HC Deb 02 February 1970 vol 795 cc24-5
31. Mr. Molloy

asked the Secretary of State for Foreign and Commonwealth Affairs what were the results of the consultations held between Her Majesty's Government and Governments in the Persian Gulf and South-East Asia about the maintenance of a military presence in South-East Asia after 1971; and if he will make a statement.

Mr. M. Stewart

As my right hon. Friend the Prime Minister said in the House on 16th January 1968, following the review of the commitments the Services are required to undertake, we intend to withdraw British forces from their stations in Malaysia, Singapore, and the Persian Gulf by the end of 1971. We are in close consultation with our friends in the Persian Gulf and South-East Asia about matters arising from our military withdrawal.

Mr. Molloy

While thanking my right hon. Friend for that reply as one of those who agree with the intelligence of that approach to our commitments in that part of the world, would not my right hon. Friend agree, nevertheless, that it is specially repugnant to see some hon. Members opposite making charges that this sort of policy could endanger British lives? Not only does it make no contribution, but it is pretty thick coming from right hon. and hon. Gentlemen opposite, of all parties in the country.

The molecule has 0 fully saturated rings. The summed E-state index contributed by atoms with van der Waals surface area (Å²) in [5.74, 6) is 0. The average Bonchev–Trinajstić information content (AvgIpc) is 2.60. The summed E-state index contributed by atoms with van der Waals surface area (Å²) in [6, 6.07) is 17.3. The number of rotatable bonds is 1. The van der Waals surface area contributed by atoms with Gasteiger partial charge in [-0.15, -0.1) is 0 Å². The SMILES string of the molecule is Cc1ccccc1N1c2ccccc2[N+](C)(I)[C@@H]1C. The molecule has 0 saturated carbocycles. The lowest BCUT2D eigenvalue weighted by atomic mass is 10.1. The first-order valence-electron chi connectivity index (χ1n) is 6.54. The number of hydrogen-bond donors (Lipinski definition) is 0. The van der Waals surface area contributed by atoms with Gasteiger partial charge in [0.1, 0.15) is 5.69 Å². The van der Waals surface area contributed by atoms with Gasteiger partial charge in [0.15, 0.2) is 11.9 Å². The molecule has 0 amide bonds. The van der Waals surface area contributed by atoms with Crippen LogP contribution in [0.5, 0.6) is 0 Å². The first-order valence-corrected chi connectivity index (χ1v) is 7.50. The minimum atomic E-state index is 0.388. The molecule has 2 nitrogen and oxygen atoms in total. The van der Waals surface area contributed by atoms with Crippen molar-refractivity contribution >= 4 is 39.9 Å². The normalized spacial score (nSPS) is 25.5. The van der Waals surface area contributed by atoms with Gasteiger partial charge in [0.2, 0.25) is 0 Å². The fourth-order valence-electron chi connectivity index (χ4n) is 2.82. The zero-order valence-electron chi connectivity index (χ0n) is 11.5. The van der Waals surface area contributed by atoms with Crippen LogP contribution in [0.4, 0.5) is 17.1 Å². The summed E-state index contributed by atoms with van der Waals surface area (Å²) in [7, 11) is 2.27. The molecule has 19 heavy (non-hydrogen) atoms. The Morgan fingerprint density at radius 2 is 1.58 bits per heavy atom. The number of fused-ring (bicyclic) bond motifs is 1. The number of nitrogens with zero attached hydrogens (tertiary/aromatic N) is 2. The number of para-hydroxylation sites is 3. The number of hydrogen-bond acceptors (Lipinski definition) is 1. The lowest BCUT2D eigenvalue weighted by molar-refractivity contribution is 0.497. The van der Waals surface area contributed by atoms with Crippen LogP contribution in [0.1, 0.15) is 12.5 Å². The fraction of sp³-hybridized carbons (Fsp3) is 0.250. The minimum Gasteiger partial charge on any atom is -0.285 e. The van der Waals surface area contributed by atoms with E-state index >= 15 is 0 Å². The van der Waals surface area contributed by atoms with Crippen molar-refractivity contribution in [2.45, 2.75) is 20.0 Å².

Mr. Stewart

In general, I agree with my hon. Friend. As far as I or anyone else can understand the policy of hon. and right hon. Gentlemen opposite, it could mean putting the lives of British Servicemen in very serious danger through a half-hearted policy which we could not back up.

Mr. Tapsell

Will the right hon. Gentleman at least assure us that there will be no major rundown of forces before May, 1971, so that the British people can pronounce on this issue at the next General Election?

Mr. Stewart

We have announced clearly that the withdrawal is to be complete by the end of 1971. The details in each case are a matter for my right hon. Friend the Secretary of State for Defence and have to be carried out with regard to efficiency and safety.

Sir Alec Douglas-Home

Can the right hon. Gentleman tell us whether the defences of the embryo Federation have made any progress? If they have not, is it not very dangerous to leave a vacuum in an area by taking away British troops before there is anyone to replace them?

Mr. Stewart

It is clear that the defence of the area must depend on regional co-operation among the parties concerned. Nothing could be more disastrous than for this country to pretend that it could give support which hon. Members in all parts of the House know in the last resort it could not.

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